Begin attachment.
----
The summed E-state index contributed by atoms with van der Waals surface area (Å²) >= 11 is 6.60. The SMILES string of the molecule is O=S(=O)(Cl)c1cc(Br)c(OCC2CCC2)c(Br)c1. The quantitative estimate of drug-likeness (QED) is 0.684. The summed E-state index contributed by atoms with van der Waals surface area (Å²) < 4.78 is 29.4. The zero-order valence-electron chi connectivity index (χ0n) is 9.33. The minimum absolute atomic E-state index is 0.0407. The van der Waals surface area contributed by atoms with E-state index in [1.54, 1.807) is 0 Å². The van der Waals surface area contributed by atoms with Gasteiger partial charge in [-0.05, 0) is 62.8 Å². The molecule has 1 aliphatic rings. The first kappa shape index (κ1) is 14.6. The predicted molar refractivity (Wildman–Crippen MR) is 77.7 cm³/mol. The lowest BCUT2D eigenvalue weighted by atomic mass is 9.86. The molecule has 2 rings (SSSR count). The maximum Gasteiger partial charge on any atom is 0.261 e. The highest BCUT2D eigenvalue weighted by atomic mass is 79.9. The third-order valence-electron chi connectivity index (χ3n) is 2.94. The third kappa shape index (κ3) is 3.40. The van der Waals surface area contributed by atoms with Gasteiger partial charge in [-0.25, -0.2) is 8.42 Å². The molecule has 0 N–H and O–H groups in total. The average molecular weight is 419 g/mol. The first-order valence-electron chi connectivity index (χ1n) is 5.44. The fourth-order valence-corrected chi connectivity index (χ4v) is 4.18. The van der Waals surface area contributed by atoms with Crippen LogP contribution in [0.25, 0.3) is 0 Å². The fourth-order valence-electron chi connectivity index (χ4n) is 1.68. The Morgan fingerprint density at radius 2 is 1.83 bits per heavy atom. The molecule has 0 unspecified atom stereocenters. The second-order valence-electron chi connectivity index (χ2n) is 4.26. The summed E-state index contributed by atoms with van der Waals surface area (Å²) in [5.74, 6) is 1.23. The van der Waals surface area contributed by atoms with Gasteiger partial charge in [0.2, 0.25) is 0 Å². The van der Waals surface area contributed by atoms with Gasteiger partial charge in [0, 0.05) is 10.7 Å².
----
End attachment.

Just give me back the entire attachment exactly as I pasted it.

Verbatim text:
The summed E-state index contributed by atoms with van der Waals surface area (Å²) >= 11 is 6.60. The SMILES string of the molecule is O=S(=O)(Cl)c1cc(Br)c(OCC2CCC2)c(Br)c1. The quantitative estimate of drug-likeness (QED) is 0.684. The summed E-state index contributed by atoms with van der Waals surface area (Å²) < 4.78 is 29.4. The zero-order valence-electron chi connectivity index (χ0n) is 9.33. The minimum absolute atomic E-state index is 0.0407. The van der Waals surface area contributed by atoms with E-state index in [1.54, 1.807) is 0 Å². The van der Waals surface area contributed by atoms with Gasteiger partial charge in [-0.05, 0) is 62.8 Å². The molecule has 1 aliphatic rings. The first kappa shape index (κ1) is 14.6. The predicted molar refractivity (Wildman–Crippen MR) is 77.7 cm³/mol. The lowest BCUT2D eigenvalue weighted by atomic mass is 9.86. The molecule has 2 rings (SSSR count). The maximum Gasteiger partial charge on any atom is 0.261 e. The highest BCUT2D eigenvalue weighted by atomic mass is 79.9. The third-order valence-electron chi connectivity index (χ3n) is 2.94. The third kappa shape index (κ3) is 3.40. The van der Waals surface area contributed by atoms with Gasteiger partial charge in [-0.25, -0.2) is 8.42 Å². The molecule has 0 N–H and O–H groups in total. The average molecular weight is 419 g/mol. The first-order valence-electron chi connectivity index (χ1n) is 5.44. The fourth-order valence-corrected chi connectivity index (χ4v) is 4.18. The van der Waals surface area contributed by atoms with Crippen LogP contribution in [0.25, 0.3) is 0 Å². The fourth-order valence-electron chi connectivity index (χ4n) is 1.68. The Morgan fingerprint density at radius 2 is 1.83 bits per heavy atom. The molecule has 0 unspecified atom stereocenters. The second-order valence-electron chi connectivity index (χ2n) is 4.26. The summed E-state index contributed by atoms with van der Waals surface area (Å²) in [5.74, 6) is 1.23. The van der Waals surface area contributed by atoms with Gasteiger partial charge in [0.2, 0.25) is 0 Å². The van der Waals surface area contributed by atoms with Gasteiger partial charge in [0, 0.05) is 10.7 Å².